Reforming Preston – section 3


Politics and the town councillors

On Thursday, 31st December 1835, the first newly elected town council of the Municipal Corporations Act was announced. Hennock (1973) describes the crucial characteristics which, ideally, a town councillor should possess. Firstly, ‘station’ or ‘respectability’; secondly, men of ‘substance’, ‘property’ or ‘wealth’; and thirdly, men of ‘intelligence’ or ‘education’. Their aim was to forge a link between council and community to replace the long years of municipal remoteness in which the old corporation had indulged.

In Preston, ten of the councillors who had sat on the unreformed corporation were re-elected and five of these were raised to alderman — the political composition of the council remained immediately unchanged, unlike the position in other northern industrial towns, such as Leeds and Birmingham, where Fraser’s and Hennock’s work has shown a massive shift of power towards the Liberal councillors.

Table 2: Results of the first municipal elections
    Councillors elected
Town Date Liberal Tory
Leeds Dec 1835 42 6
Liverpool Dec 1835 43 5
Leicester Dec 1835 38 4
Nottingham Dec 1835 27 15
Manchester Nov 1838 48 0
Birmingham Dec 1838 48 0
Salford Jul 1844 18 6
Bradford August 1847 30 12
Preston Nov 1835 19 29
Source. Fraser: Urban Politics in Victorian Cities (1976)

The table shows quite clearly that the Reform Act has transferred the balance of power, and that these centres of industrial activity were for the most part, under Liberal control.

Such a trend was, however, not at all apparent in Preston. The old Tory-dominated corporation became a new reformed yet still Tory-dominated corporation, and although the Liberals gained many more seats than previously, there was little transference of power. This may be explained by the fact that conservatism was powerful among the employer-class of the northern weaving towns of Lancashire, and Preston provides an excellent example of a long-established Tory employer-class who enjoyed links of birth and society with the gentry.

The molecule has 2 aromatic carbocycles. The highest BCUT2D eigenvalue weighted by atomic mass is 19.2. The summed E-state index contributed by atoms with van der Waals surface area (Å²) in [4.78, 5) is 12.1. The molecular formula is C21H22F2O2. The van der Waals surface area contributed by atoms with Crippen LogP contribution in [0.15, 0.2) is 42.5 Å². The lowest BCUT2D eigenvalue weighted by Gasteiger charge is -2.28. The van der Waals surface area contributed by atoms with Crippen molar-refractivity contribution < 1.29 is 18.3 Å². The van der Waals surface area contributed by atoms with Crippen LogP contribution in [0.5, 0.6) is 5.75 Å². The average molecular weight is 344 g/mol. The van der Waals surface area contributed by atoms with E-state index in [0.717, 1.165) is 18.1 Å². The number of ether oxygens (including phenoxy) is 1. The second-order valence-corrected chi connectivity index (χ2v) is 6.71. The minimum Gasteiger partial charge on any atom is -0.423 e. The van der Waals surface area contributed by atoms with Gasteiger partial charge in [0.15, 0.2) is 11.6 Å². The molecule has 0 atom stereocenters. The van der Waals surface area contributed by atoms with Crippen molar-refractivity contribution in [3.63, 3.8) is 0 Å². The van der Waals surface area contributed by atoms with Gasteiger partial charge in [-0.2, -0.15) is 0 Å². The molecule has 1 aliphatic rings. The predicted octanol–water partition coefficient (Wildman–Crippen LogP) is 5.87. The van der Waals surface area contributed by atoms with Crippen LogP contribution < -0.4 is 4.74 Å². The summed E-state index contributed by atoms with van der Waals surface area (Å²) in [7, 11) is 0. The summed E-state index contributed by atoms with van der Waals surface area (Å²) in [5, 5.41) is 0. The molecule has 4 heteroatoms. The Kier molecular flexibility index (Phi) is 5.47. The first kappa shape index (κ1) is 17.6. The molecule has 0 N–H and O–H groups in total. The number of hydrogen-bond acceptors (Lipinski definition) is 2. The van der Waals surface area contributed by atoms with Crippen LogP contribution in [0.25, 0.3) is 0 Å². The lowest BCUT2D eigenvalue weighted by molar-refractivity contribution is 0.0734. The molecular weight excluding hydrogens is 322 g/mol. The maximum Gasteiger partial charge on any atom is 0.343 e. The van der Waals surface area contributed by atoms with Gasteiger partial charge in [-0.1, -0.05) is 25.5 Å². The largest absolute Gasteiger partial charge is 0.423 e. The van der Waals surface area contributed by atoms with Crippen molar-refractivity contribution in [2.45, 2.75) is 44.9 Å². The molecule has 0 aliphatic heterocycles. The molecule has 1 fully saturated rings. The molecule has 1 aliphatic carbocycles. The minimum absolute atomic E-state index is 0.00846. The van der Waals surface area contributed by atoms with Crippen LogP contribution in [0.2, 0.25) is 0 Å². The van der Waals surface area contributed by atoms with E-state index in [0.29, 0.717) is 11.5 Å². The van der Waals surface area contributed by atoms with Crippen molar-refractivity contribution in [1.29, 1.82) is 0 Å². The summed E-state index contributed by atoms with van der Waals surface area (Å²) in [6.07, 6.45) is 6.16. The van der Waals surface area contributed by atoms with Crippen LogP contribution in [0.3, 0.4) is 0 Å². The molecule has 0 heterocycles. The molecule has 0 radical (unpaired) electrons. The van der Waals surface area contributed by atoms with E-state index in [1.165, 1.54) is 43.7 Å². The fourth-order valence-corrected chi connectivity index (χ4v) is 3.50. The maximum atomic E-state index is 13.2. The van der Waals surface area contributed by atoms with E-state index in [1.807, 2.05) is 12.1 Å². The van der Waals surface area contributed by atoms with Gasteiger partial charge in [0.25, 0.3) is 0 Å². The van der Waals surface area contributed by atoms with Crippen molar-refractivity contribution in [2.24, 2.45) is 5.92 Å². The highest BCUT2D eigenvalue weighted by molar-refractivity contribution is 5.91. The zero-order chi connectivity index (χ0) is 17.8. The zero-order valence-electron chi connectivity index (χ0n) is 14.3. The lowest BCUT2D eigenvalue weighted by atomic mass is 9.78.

During the late 1830s and early 1840s the liberals began to lose their seats consistently on the council and, except for a brief period between 1846 and 1851 when they regained some measure of representation, and again towards 1860, they were outnumbered by as many as three to one on the council. The Preston Pilot made no secret of its support for the Tory domination:

Whilst, therefore the public may rest assured ‘ that this strength will never be used for the purposes of oppression, so they may also be satisfied that it will be (all) sufficient at all times to protect the town from the evil consequences that might result from Radical innovations.
(November 4th 1837)

and it even boasted the fact that the council was almost exclusively composed of ‘gentlemen professing conservative principles. However, there still remained a feeling in the town that politics in itself should not be a deciding factor in the election of councillors. The arrival of a new local paper in the town in 1844, owned by a Liberal councillor John Livesey and in spite of supporting Liberal politics at every available opportunity made its opinions clear:

We have no wish to see the council composed of Liberals to the exclusion of others who are better fitted for public duties; but we can see no reason why a Liberal town, with Liberal representative in Parliament, should always be governed by a Tory corporation, while many superior men, attached to the Liberal party remain out of the council.